It can be said that the revival of the market has been slightly slowed on account of the recent financial stress, which was practically out of reckoning till a couple of months ago. 

The step taken to contain the complete crash by bailing out of IL&FS is a commendable one, in the absence of which, we could have hurtled into the darkest of pits. The saving of situation under the circumstances, at least leaves us with better controls for survival and recovery.

In mapping the path forward, we will also factor-in a series of upcoming events like the state-elections, followed by General Elections in 2019, which will have a usual short-term impact on market-processes. However, we would take that up in another piece subsequently. As of now, we continue to watch the unfolding of financial reverses and their impact on realty in India.

What is right property in right market & right price point?

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Bottom Line: An average homebuyer always has this dilemma of what is right property in the right market and at the right price point.

Professional Stress, Real estate professionals, Client demand, brokers pressure, NRI investment, real estate salary, real estate depression, unprofessional real estate, Track2Media Research, Track2RealtyIn the absence of any scientific research that could help the homebuyers to make an informed choice one either concentrates on the short term wants to overlook the long term needs or is confused between the end use necessities and quest for appreciation. More often than not the homebuyers’ wants and needs contradict; there is no clarity on economic rationale and emotional urge; and a clear view of the parameters that collective form the livability index is missing.

There is definitely underline need for more research on the subject to help both the developers as well as the homebuyers which could lead to bridging demand & supply mismatch as well. Analysts point out that it depends on which location suits me and at what value is that available to me.

Unfortunately, there is always a confusing as to what is right value and people misread it with right price point. There is a need to look at the overall value of the house. A homebuyer may be paying an extra premium for the said property if he is getting the right value addition with the house.

Ten metrics to determine what is right property 

Physical infrastructure

Social infrastructure

Location & Aspiration

Appreciation potential

Competitive advantage

Rental potential

Launch2sales ratio

Construction quality

ROI cycle

Livability index

Naushad Panjwani, Managing Partner with Mandarus Partners maintains that very much like the beauty, the value of a project lies in the eyes of a beholder; something that the other person does not understand. According to him, the mistake most of the homebuyers make is to look at the self-use house as an investment and this is where they compromise on both the aspect. First, they compromise on the quality of the house because they want to invest in a place where there will be appreciation and then they would compromise on the basic needs that has to be there.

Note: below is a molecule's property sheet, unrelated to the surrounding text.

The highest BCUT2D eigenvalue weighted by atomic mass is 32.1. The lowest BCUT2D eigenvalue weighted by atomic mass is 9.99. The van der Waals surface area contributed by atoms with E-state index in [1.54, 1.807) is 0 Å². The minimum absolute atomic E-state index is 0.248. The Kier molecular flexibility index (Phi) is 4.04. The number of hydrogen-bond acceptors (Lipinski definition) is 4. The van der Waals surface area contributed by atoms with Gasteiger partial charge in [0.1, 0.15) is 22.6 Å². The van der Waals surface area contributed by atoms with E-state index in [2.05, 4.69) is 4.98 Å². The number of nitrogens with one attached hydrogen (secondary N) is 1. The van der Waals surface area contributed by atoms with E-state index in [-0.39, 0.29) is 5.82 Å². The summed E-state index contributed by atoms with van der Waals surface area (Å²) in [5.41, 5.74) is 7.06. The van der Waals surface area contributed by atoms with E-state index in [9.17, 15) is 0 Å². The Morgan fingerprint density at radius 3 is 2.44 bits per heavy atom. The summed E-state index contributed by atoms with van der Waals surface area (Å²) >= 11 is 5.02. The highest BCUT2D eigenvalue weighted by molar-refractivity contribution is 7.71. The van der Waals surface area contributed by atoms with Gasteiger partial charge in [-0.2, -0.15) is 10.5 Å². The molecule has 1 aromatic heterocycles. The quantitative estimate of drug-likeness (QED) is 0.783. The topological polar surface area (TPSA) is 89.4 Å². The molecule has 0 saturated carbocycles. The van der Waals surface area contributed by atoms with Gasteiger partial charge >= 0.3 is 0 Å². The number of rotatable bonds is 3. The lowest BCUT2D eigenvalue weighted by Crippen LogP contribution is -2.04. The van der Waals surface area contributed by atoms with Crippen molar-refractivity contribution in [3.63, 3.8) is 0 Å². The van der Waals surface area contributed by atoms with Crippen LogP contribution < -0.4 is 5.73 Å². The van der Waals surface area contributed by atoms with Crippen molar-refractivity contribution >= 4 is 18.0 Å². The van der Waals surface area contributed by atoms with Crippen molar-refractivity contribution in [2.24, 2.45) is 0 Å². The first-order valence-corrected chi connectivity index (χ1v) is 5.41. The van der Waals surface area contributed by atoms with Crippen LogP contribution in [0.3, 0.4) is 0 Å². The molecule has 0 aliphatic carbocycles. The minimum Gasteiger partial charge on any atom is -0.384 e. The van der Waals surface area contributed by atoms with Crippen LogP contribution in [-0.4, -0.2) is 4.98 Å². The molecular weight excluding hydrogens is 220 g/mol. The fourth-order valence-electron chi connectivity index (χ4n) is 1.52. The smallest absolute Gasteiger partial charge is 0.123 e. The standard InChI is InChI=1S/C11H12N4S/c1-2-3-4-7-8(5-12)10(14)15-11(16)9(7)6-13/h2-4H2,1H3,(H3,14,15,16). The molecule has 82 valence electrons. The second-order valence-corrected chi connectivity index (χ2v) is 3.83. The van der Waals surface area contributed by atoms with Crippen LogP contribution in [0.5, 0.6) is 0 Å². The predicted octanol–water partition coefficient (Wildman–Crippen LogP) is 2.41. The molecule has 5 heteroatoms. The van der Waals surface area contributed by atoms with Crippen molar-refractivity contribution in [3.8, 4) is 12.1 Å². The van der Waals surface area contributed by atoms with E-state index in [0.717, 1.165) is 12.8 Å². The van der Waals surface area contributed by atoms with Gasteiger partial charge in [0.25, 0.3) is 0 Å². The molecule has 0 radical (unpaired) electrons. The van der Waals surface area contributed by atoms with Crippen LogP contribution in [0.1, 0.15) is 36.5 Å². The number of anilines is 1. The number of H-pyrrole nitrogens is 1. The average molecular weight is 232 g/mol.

“In a market where the rent is just two or three per cent, even one per cent in a place like Noida, why should one buy a house for investment. I mean you can live on lease at walking distance from your house and have a better property at 25 kilometers distance. I think this is where we often fail to differentiate between investor and end user,” says Panjwani.

Arvind Nandan, Director – South Asia with Colliers International says from a homebuyers’ perspective what matters is that how do you conduct your life. To conduct your life what comes first is your professional life and then there is personal & social life, and these two things matter the most. So, other than the job catchment area, I have to see if there is enough social support in the vicinity; if there is enough healthcare support in the vicinity; are my daily needs going to be fulfilled.

“Once I know that these conditions are met then I will think whether I will afford it or not. It cannot be the other way round where I first start looking for the affordability and then see whether these conditions match or not.   So, by these two filtering I do most of my basic search that whether it is livable place from where I can work and manage my daily life. And then I come to which all projects match my price band, and then which unit etc. So, there are four layers of home search,” says Nandan. 

Right property, in the right market and at right price point is quite subjective and it depends on person-to-person and market-to-market. However, what cannot be denied is that what differentiates between the right product in the market and way-too-ambitious project are – job catchment area, median income of the population and their social needs. 

By: Ravi Sinha

Delhi-NCR to command corporate confidence in 2013-II